• HELECTRICITY
    • H03BASIC ELECTRONIC CIRCUITRY
    • H03LAUTOMATIC CONTROL, STARTING, SYNCHRONISATION, OR STABILISATION OF GENERATORS OF ELECTRONIC OSCILLATIONS OR PULSES
    • H03L2207/00Indexing scheme relating to automatic control of frequency or phase and to synchronisation
    • H03L2207/06Phase locked loops with a controlled oscillator having at least two frequency control terminals

Abstract

In described embodiments, a VCO based CDR for a SerDes device includes a phase detector, a VCO responsive to a first control signal and a second control signal and generating an output signal, a frequency calibration module configured to calibrate the frequency of the output signal by performing a coarse calibration and a subsequent fine calibration, a gear shifting control module controlling a gain change of the first and second control signals in time, and a look-up table created by fine calibration values generated from the frequency calibration module, wherein the programmed variable gain of the gear shifting control module is calculated by a calculation circuit employing the fine calibration values stored in the look-up table, the calculation of the calculation circuit adjusts gear shifting down, and adjusts a gear shifting gain, and adjusting an overall CDR gain over a VCO control curve.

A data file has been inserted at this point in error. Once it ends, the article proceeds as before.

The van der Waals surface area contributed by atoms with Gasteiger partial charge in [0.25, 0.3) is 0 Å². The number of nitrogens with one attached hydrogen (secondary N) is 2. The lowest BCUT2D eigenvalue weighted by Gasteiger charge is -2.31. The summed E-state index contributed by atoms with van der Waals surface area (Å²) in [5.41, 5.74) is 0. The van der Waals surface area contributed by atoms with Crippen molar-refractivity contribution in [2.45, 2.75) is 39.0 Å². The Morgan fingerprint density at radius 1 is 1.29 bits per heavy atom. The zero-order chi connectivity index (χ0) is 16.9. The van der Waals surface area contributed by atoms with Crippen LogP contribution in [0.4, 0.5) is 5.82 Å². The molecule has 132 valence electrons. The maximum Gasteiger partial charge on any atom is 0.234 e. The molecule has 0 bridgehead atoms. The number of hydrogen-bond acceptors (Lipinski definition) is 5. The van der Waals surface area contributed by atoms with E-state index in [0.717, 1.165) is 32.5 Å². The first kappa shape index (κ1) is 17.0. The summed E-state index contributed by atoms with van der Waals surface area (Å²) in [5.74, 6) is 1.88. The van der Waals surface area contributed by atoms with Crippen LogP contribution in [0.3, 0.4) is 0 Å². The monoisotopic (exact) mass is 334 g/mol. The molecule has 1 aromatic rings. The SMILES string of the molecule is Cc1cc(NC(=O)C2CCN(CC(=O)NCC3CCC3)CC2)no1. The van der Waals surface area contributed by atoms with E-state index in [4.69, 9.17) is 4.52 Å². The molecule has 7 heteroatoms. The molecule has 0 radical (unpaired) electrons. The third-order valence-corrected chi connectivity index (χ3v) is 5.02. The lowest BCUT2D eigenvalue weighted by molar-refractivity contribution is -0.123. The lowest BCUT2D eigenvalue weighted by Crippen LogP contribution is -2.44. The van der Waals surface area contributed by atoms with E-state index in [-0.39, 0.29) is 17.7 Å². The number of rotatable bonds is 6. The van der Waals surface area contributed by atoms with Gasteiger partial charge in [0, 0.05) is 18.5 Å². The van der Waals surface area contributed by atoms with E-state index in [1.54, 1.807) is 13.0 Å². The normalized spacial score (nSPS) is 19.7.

Description

BACKGROUND Description of the Related Art

In many applications, including digital communications, clock and data recovery (CDR) systems are employed to recover correct timing (frequency and phase) of an input data stream, which timing is then employed to sample the input data stream to recover the user data for decoding. A serializer-deserializer (SerDes) device is commonly used in high speed communications to convert data between serial and parallel interfaces in each transmit/receive direction.

SerDes devices often employ an encoding scheme that supports DC-balance, provides framing, and guarantees signal transitions. Guaranteed transitions allow a receiver to extract the embedded clock signal (clock data recovery, or CDR), while control codes allow framing, typically on the start of a date packet. This encoding scheme also improves error detection with running disparity, providing separation of data bits from control bits, and permits derivation, of byte and word synchronization.